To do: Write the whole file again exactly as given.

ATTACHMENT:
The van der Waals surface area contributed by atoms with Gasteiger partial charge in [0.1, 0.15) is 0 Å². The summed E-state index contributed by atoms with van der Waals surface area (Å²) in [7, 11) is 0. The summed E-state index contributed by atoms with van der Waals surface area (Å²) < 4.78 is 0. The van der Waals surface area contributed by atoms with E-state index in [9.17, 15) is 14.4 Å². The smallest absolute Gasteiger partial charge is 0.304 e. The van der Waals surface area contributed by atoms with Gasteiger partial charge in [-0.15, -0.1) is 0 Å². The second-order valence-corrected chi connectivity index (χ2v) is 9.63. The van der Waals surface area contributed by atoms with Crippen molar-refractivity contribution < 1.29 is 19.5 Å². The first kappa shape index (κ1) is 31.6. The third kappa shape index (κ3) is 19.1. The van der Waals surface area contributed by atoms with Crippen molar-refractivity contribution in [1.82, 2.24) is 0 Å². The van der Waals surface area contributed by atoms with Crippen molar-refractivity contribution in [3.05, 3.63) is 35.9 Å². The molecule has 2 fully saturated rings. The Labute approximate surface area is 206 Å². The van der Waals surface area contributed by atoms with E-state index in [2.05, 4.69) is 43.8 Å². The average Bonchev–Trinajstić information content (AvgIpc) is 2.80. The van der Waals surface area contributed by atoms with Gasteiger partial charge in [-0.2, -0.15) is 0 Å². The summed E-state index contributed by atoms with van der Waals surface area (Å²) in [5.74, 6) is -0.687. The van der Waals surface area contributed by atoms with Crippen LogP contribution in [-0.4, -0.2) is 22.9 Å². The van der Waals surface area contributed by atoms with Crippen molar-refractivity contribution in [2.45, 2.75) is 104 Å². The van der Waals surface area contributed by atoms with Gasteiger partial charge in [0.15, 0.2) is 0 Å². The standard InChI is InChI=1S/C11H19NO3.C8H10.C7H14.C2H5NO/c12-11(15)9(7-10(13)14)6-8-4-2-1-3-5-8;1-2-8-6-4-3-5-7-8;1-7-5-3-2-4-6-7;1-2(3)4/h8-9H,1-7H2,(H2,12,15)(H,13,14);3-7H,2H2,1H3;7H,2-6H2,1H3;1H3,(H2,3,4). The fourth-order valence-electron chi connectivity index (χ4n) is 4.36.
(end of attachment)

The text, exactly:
The van der Waals surface area contributed by atoms with Gasteiger partial charge in [0.1, 0.15) is 0 Å². The summed E-state index contributed by atoms with van der Waals surface area (Å²) in [7, 11) is 0. The summed E-state index contributed by atoms with van der Waals surface area (Å²) < 4.78 is 0. The van der Waals surface area contributed by atoms with E-state index in [9.17, 15) is 14.4 Å². The smallest absolute Gasteiger partial charge is 0.304 e. The van der Waals surface area contributed by atoms with Gasteiger partial charge in [-0.15, -0.1) is 0 Å². The second-order valence-corrected chi connectivity index (χ2v) is 9.63. The van der Waals surface area contributed by atoms with Crippen molar-refractivity contribution < 1.29 is 19.5 Å². The first kappa shape index (κ1) is 31.6. The third kappa shape index (κ3) is 19.1. The van der Waals surface area contributed by atoms with Crippen molar-refractivity contribution in [1.82, 2.24) is 0 Å². The van der Waals surface area contributed by atoms with Crippen molar-refractivity contribution in [3.05, 3.63) is 35.9 Å². The molecule has 2 fully saturated rings. The Labute approximate surface area is 206 Å². The van der Waals surface area contributed by atoms with E-state index in [2.05, 4.69) is 43.8 Å². The average Bonchev–Trinajstić information content (AvgIpc) is 2.80. The van der Waals surface area contributed by atoms with Gasteiger partial charge in [-0.2, -0.15) is 0 Å². The summed E-state index contributed by atoms with van der Waals surface area (Å²) in [5.74, 6) is -0.687. The van der Waals surface area contributed by atoms with Crippen LogP contribution in [-0.4, -0.2) is 22.9 Å². The van der Waals surface area contributed by atoms with Crippen molar-refractivity contribution in [2.45, 2.75) is 104 Å². The van der Waals surface area contributed by atoms with Gasteiger partial charge in [0.15, 0.2) is 0 Å². The standard InChI is InChI=1S/C11H19NO3.C8H10.C7H14.C2H5NO/c12-11(15)9(7-10(13)14)6-8-4-2-1-3-5-8;1-2-8-6-4-3-5-7-8;1-7-5-3-2-4-6-7;1-2(3)4/h8-9H,1-7H2,(H2,12,15)(H,13,14);3-7H,2H2,1H3;7H,2-6H2,1H3;1H3,(H2,3,4). The fourth-order valence-electron chi connectivity index (χ4n) is 4.36.